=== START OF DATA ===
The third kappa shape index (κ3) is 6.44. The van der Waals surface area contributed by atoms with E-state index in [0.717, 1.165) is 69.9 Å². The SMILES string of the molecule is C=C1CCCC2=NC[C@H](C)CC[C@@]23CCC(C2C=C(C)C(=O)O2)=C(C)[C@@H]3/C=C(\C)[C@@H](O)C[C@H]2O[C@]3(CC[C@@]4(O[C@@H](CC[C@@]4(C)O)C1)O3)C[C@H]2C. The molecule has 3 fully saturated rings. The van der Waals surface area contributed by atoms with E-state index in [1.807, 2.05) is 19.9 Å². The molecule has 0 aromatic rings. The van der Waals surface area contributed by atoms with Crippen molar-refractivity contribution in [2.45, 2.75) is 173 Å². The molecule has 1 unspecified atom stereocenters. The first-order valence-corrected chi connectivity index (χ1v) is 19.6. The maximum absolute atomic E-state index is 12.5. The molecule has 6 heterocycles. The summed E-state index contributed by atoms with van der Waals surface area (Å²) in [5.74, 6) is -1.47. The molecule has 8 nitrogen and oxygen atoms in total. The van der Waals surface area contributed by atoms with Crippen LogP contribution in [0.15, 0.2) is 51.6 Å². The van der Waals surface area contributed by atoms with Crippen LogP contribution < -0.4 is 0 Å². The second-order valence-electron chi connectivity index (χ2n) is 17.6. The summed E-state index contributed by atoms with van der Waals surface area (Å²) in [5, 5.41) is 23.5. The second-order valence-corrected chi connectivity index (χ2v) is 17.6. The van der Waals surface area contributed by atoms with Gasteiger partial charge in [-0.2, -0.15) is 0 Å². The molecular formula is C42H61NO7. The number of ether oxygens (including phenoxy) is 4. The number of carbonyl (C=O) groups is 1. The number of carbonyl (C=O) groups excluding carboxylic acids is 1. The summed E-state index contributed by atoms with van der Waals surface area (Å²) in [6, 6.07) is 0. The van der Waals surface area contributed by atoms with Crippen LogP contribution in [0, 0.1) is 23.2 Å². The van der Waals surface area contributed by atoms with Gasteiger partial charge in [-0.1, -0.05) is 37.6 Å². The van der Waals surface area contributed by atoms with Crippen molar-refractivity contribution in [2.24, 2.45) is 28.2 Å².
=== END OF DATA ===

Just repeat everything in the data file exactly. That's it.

The third kappa shape index (κ3) is 6.44. The van der Waals surface area contributed by atoms with E-state index in [0.717, 1.165) is 69.9 Å². The SMILES string of the molecule is C=C1CCCC2=NC[C@H](C)CC[C@@]23CCC(C2C=C(C)C(=O)O2)=C(C)[C@@H]3/C=C(\C)[C@@H](O)C[C@H]2O[C@]3(CC[C@@]4(O[C@@H](CC[C@@]4(C)O)C1)O3)C[C@H]2C. The molecule has 3 fully saturated rings. The van der Waals surface area contributed by atoms with E-state index in [1.807, 2.05) is 19.9 Å². The molecule has 0 aromatic rings. The van der Waals surface area contributed by atoms with Crippen molar-refractivity contribution in [2.45, 2.75) is 173 Å². The molecule has 1 unspecified atom stereocenters. The first-order valence-corrected chi connectivity index (χ1v) is 19.6. The maximum absolute atomic E-state index is 12.5. The molecule has 6 heterocycles. The summed E-state index contributed by atoms with van der Waals surface area (Å²) in [5.74, 6) is -1.47. The molecule has 8 nitrogen and oxygen atoms in total. The van der Waals surface area contributed by atoms with Crippen LogP contribution in [0.15, 0.2) is 51.6 Å². The van der Waals surface area contributed by atoms with Crippen LogP contribution < -0.4 is 0 Å². The second-order valence-electron chi connectivity index (χ2n) is 17.6. The summed E-state index contributed by atoms with van der Waals surface area (Å²) in [5, 5.41) is 23.5. The second-order valence-corrected chi connectivity index (χ2v) is 17.6. The van der Waals surface area contributed by atoms with Gasteiger partial charge in [-0.2, -0.15) is 0 Å². The molecular formula is C42H61NO7. The number of ether oxygens (including phenoxy) is 4. The number of carbonyl (C=O) groups is 1. The number of carbonyl (C=O) groups excluding carboxylic acids is 1. The summed E-state index contributed by atoms with van der Waals surface area (Å²) in [6, 6.07) is 0. The van der Waals surface area contributed by atoms with Crippen LogP contribution in [0, 0.1) is 23.2 Å². The van der Waals surface area contributed by atoms with Gasteiger partial charge in [-0.1, -0.05) is 37.6 Å². The van der Waals surface area contributed by atoms with Crippen molar-refractivity contribution in [2.24, 2.45) is 28.2 Å².